FEMA Extends National Flood Insurance Program Time For Sending Proofs Of Loss Related to Louisiana Mid-Summer Severe Storms

Under normal circumstances when flooding is not severe, the National Flood Insurance Program (NFIP) requires a policyholder to send the insurer a complete, signed, and sworn-to proof of loss within sixty (60) days after the date of loss. However, when flooding is extensive, the time period may be extended by FEMA pursuant to 44 C.F.R §61.13 (d).  For certain August, 2016 Louisiana flooding, FEMA has chosen to grant an extension because it found that properties insured by the National Flood Insurance Program (NFIP) in the State of Louisiana experienced significant flood losses as a result of a severe mid-summer storms beginning August 9, 2016 through August 31, 2016.  FEMA/NFIP further found the impact of this extensive flooding may delay the claims process for many NFIP policyholders, and NFIP policyholders may encounter difficulties filing a timely proof of loss for claims arising from this event. Accordingly, the NFIP is allowing policyholders a total of 120 days following the date of loss to provide the completed, signed, and sworn-to proof of loss to the insurer.  For more information about the extension see the full announcement at WYO Company Bulletin W-16067. Properly and timely filing the Proof of Loss (and any Supplemental Proof of Loss) and any necessary supporting documentation is critical for getting paid and for preserving a policyholder’s right to file a NFIP flood insurance lawsuit should he/she be shortchanged by the NFIP or flood insurance company on structure or content payments. If you need help with preparing your flood insurance claim, your […]

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Louisiana Court Holds in Favor of Plaintiffs Because Trailer Used for Transporting Sugarcane at Time of Fatal Accident Falls Under Insurance Coverage Policy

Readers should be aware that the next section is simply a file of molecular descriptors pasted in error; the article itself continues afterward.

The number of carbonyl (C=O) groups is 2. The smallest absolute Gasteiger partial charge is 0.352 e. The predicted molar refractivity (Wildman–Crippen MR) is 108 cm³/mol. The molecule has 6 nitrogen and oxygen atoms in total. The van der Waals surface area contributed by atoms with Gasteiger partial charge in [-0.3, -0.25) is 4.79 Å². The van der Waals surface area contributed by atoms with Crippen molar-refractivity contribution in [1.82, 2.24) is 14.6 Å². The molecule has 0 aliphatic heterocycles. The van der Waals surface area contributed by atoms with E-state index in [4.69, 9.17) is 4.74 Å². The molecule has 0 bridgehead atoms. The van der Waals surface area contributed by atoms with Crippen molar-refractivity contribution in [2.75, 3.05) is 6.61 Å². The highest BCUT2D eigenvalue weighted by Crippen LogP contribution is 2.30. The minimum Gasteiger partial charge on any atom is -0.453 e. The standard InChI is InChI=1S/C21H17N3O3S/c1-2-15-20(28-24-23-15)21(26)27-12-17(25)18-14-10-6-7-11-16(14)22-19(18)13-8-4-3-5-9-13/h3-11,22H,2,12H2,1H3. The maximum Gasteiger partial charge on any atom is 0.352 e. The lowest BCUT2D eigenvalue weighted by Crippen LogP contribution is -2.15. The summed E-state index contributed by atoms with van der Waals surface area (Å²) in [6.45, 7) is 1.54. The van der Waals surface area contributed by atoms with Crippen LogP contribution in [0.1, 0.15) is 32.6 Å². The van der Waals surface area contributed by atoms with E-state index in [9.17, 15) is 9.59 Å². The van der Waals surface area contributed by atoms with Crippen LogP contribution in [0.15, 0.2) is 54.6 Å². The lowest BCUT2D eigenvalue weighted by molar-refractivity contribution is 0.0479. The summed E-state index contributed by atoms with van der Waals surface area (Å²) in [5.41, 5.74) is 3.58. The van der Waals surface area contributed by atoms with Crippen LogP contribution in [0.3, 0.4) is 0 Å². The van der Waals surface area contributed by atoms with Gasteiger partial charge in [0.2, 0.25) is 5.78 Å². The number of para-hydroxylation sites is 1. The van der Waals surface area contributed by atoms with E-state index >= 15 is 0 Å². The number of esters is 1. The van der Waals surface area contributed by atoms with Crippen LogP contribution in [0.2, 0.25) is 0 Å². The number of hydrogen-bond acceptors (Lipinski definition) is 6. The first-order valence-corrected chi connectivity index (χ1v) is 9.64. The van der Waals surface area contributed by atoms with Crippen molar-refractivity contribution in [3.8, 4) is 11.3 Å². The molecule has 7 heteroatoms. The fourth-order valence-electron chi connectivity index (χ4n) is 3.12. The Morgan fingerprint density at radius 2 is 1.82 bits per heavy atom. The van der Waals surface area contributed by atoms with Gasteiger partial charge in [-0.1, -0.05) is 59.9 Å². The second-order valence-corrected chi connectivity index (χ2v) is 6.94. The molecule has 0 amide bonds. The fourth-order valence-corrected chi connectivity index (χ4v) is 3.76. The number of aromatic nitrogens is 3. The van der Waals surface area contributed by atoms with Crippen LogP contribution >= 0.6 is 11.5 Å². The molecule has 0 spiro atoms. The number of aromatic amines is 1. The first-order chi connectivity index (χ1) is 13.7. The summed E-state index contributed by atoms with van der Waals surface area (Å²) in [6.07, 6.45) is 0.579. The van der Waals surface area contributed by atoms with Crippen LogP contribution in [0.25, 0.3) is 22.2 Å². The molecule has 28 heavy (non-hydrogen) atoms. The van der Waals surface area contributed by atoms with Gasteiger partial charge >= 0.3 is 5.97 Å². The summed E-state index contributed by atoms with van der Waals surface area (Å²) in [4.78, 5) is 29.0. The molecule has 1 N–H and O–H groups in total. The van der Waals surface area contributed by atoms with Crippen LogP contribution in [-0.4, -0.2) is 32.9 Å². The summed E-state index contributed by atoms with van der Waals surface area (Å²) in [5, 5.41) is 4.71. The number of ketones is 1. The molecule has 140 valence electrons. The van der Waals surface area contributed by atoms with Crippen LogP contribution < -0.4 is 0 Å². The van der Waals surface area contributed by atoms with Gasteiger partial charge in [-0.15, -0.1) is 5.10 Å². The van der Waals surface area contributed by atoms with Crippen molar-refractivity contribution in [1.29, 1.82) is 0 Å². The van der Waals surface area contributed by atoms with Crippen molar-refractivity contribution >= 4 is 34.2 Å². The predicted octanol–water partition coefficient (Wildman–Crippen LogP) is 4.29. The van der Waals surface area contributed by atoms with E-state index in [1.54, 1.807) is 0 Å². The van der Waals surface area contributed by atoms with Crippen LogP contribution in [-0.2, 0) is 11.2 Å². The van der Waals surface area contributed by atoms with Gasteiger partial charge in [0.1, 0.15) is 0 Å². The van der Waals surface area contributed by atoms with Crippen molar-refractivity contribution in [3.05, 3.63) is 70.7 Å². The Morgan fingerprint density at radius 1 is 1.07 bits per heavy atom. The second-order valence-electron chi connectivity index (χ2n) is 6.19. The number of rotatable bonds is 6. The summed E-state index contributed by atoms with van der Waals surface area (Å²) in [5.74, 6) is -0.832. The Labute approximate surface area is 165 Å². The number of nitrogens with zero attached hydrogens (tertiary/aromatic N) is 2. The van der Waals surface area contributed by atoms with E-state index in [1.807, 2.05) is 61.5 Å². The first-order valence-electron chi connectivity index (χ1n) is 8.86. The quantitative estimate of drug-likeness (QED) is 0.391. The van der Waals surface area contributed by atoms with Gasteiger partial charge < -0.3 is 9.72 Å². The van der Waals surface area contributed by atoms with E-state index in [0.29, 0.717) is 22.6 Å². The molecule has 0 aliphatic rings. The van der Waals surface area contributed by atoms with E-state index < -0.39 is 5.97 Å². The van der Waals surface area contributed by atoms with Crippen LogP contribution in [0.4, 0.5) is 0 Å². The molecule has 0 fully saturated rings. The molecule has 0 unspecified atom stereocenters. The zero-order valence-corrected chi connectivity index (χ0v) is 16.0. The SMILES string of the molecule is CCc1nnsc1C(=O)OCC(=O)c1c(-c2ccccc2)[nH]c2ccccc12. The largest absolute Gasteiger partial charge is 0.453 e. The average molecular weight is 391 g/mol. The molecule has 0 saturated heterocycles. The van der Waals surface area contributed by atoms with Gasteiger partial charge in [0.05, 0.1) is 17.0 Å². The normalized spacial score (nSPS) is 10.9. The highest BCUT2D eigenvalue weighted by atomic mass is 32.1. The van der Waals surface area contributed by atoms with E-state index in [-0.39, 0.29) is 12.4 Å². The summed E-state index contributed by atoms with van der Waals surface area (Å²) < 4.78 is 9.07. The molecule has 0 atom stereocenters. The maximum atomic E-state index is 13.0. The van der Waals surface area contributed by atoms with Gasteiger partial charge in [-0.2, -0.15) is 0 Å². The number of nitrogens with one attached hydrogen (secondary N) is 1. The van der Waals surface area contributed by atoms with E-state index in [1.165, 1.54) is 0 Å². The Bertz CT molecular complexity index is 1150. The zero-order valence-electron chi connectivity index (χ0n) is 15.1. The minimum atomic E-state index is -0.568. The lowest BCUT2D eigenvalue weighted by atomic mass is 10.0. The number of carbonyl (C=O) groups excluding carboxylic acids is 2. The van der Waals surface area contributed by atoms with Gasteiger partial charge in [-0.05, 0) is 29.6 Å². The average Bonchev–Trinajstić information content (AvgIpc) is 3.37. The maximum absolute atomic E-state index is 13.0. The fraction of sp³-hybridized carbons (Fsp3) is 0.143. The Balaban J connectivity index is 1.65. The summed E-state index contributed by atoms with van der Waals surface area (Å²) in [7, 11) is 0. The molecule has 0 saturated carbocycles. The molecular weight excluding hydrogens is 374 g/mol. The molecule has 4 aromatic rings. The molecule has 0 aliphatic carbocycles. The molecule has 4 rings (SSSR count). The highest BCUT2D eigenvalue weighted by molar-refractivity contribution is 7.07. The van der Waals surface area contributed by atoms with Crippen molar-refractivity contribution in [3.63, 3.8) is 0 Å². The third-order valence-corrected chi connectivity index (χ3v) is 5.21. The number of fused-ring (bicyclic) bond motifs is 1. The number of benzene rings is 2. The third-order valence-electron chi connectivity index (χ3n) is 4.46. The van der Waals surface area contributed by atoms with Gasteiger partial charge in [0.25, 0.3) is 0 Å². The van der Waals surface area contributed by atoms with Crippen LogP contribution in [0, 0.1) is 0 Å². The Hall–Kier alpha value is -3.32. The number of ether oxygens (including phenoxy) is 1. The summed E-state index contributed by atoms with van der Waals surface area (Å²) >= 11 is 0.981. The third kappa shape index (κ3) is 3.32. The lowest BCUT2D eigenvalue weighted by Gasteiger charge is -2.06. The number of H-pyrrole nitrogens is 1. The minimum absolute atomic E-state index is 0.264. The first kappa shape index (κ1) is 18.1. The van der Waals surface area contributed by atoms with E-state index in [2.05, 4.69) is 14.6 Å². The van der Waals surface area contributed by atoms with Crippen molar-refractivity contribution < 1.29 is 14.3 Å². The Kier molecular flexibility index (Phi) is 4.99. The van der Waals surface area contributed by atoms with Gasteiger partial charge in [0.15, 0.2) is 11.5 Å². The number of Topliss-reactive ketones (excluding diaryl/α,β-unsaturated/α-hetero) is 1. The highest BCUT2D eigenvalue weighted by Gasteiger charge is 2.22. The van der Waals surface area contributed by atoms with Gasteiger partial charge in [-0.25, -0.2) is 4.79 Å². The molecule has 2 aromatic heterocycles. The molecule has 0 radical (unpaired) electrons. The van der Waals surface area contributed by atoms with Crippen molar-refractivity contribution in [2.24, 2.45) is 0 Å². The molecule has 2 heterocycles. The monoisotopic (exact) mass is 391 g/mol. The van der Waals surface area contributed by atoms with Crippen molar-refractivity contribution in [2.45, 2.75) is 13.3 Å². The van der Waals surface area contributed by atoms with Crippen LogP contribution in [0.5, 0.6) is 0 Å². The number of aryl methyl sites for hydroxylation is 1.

At issue in a recent accident lawsuit before the Louisiana Fifth Circuit Court of Appeal was whether a trailer was a covered vehicle under the commercial automobile insurance policy of a company potentially liable for fatal injuries. Following a devastating motor vehicle accident, the surviving family members of the deceased brought a lawsuit to recover compensation from the responsible parties. The legal issue before the court in this case was whether the lower court properly found the trailer involved in the car accident was covered by an automobile insurance policy. The court turned to the policy language and examined whether the trailer had been used in connection with the insurer’s business at the time of the accident. In this case, Hallmark Specialty Insurance Company appealed the trial court’s grant of summary judgment in favor of plaintiffs Peggy Brazan and Brookes Brazan Wagespack and defendant State Farm Mutual Automobile Insurance Company. The judgment was issued upon a finding that a sugarcane trailer involved in a fatal accident fell under a commercial auto policy issued by Hallmark to its insured, Arabie Trucking Services, L.L.C. Arabie Trucking was in the transportation business, including the business of transporting raw sugarcane from fields to sugar mills. They entered into an agreement with Lafourche Sugars, L.L.C. to transport sugarcane to the sugar mills from customer fields. Arabie Trucking also entered into an agreement with WHY, a trucking company, to provide a tractor and a driver to move the sugarcane. Arabie assigned a trailer to WHY to use during […]